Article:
Militant French wine protesters have exploded two bombs at a co-op headquarters in Languedoc.

Fumes of stale wine, shattered glass and burnt out debris remained

where the front of the co-operative union building for the Herault

area stood only 24 hours ago. A similar scene was visible at the

neighbouring union in Narbonne.

‘The deadline has passed,’ said an anonymous caller, believed to

belong to a faction of wine militant group, the CRAV. His words appear

to be a reference to the recent televised ultimatum given by several

balaclava-clad activists to French president Nicolas Sarkozy.

But instead of government offices, it was fellow French

winemakers who took the first blow – revealing a growing power

struggle between moderates and hardliners in Languedoc.

The two blasts, which occurred around 1am Tuesday, followed a

passionate regional protest by around 300 winemakers against EU plans

to rip out vines and reform Europe’s wine sector.

‘I heard a huge bang and thought an aeroplane had crashed,’ said Louis

Terral, 76, who lives opposite the Herault union building, outside

Montpellier.

Both bombs are considered revenge attacks, after union officials

refused to join Monday’s protest. Several protestors spoke of a

divide in the wine community.

‘It is a symbolic act by a minority,’ said Boris Calmette, president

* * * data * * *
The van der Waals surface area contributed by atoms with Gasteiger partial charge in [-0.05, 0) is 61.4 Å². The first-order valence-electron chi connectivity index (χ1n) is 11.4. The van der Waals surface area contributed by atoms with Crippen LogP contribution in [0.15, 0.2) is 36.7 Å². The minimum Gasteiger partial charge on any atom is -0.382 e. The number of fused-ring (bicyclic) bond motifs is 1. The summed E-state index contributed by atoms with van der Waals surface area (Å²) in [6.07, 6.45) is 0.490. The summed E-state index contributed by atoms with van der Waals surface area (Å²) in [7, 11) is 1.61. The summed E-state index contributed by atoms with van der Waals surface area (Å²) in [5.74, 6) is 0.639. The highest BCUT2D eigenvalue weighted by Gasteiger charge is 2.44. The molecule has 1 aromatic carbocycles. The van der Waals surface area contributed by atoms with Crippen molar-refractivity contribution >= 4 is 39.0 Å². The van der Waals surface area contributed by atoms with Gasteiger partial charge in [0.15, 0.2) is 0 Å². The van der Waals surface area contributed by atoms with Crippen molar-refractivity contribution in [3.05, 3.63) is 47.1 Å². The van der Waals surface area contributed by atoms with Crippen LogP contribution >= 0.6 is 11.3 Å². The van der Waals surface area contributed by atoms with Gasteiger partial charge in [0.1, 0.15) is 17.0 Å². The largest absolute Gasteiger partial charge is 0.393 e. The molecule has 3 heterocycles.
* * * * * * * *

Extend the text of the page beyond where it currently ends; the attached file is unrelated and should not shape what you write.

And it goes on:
of the Herault union.

‘We believe it is important to have good working relations with those

in Brussels and Paris, but unfortunately certain people have more

“traditional” views.’

Those at Monday’s protest took a tougher stance, referring to the huge

winemaker uprising in 1907. ‘Just like people were here in 1907, now

we are here again to fight for our way of life,’ said François

Thiebaud, of the leftwing Modef union.

No one was injured in the recent bomb attacks, but some wonder how

long that will last.

One ex-CRAV member told Decanter.com: ‘It is a dangerous situation.

The CRAV has disintegrated into small groups of radicals in different

areas. All it will take is one person with a gun.’

It is feared there will be more violence as debate on EU wine reform

begins in earnest.

Critics say there are simply too many winemakers in Languedoc selling

low quality wine.

Mariann Fischer Boel, European agriculture commissioner, announced her

proposals Wednesday to re-launch EU wines on world markets and drain

the bloc’s surplus. These included a plan to grub up 200,000ha

(hectares) of vines, and to abolish planting rights by 2013.

Written by Chris Mercer